Both candidates are now set for a showdown April 19 in New York, a state where Sanders grew up, where Clinton was elected twice to the U.S. Senate – and where 247 delegates will be at stake.
Clinton plans to campaign aggressively there, in part to prevent an embarrassing upset in her adopted home state and in part to deliver a decisive victory that would further marginalize Sanders.
The Brooklyn-born Sanders plans to make New York his home base over the coming two weeks as well. While he will make some campaign stops in other states with upcoming nominating contests, aides say he plans to return to New York City most nights, reflecting the hard-to-overstate consequences of the primary.
His decision to campaign Tuesday in Wyoming was born of a desire to add to his momentum heading into New York by notching a win in the state’s caucuses Saturday, though only 14 delegates are in play.
At this time in 2008, Obama’s pledged-delegate lead over Clinton fluctuated between 120 and 140 delegates – about half of the margin by which Clinton now leads Sanders. And that doesn’t include superdelegates, the elected officials and other party leaders who are not bound by their state’s results and who so far have broken heavily in Clinton’s favor.
Sanders aims to catch Clinton in pledged delegates – those won in primary elections – once California votes June 7. Doing so would require lopsided wins in most of the remaining contests, including some in states that have demographics similar to places where he has struggled.
If Sanders catches Clinton – or gets close – both candidates would enter the party’s convention in July without enough pledged delegates to claim the nomination. That would force the party’s superdelegates – who are automatically made convention delegates – to choose the nominee, a scenario Sanders’s campaign manager reiterated during an interview Tuesday on CNN.
The Sanders campaign has started making the case to superdelegates that they should side with him because he is more electable than Clinton against Republican front-runner Donald Trump – a view the Clinton camp disputes.
In a memo to supporters Monday, Clinton’s campaign manager, Robby Mook, described the Sanders strategy as reliant on “overturning the will of the voters.”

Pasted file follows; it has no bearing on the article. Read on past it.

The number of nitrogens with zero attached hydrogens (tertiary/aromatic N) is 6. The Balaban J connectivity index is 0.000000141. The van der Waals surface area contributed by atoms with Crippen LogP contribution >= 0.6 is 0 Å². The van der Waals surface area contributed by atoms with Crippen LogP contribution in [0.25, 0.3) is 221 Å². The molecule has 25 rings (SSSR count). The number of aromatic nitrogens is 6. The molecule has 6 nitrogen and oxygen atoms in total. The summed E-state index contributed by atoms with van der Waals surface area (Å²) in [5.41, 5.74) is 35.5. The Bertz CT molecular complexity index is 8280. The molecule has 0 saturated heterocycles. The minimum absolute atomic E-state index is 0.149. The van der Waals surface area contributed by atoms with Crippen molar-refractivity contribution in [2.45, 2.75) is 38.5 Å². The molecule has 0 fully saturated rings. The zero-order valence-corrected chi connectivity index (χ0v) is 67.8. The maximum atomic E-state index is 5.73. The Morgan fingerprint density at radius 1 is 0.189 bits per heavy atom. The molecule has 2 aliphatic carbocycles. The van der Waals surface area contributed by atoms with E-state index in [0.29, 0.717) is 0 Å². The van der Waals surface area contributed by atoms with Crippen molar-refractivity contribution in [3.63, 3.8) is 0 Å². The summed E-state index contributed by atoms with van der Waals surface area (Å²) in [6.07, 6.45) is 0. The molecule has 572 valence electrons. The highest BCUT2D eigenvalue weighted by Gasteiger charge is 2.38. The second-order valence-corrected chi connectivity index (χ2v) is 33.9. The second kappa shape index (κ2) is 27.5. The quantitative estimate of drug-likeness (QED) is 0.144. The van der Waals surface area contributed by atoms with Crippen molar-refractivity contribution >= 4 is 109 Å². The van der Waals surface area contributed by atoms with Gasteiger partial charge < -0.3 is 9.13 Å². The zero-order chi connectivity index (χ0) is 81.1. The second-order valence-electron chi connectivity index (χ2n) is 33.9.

The results in Wisconsin continued many of the trends seen in previous contests.
Independents, who were allowed to participate in the Democratic primary, favored Sanders over Clinton by a 40-point margin, according to preliminary exit polls. And as in prior contests, voters rated Sanders as far more trustworthy than Clinton. Nine in 10 Democratic voters said Sanders was “honest and trustworthy,” compared with to 6 in 10 who said the same of Clinton.
Tuesday morning, as Sanders mingled with voters over breakfast at Blue’s Egg in Milwaukee, Dale Dulberger, 66, of Wauwatosa, Wis., came to greet the senator after casting his vote for him.
“I think he’s really authentic,” Dulberger, who teaches at a county technical college, said of Sanders. “I think people believe what he’s saying. His proposals are idealistic, but that’s what a president is supposed to do.”
Clinton, on the other hand, campaigned in New York City and did not mention Wisconsin’s election at either appearance.
In a preview of what is expected to be a rough-and-tumble New York primary, the New York Daily News debuted Wednesday’s front-page story, which encapsulates the challenge that awaits Sanders in the Empire State. The paper lambasted the senator for his position opposing legal liability for gunmakers after the massacre at a Newtown, Connecticut, elementary school in 2012. The headline: “Bernie’s Sandy Hook shame.”
(c) 2016, The Washington Post · John Wagner, Anne Gearan, Abby Phillip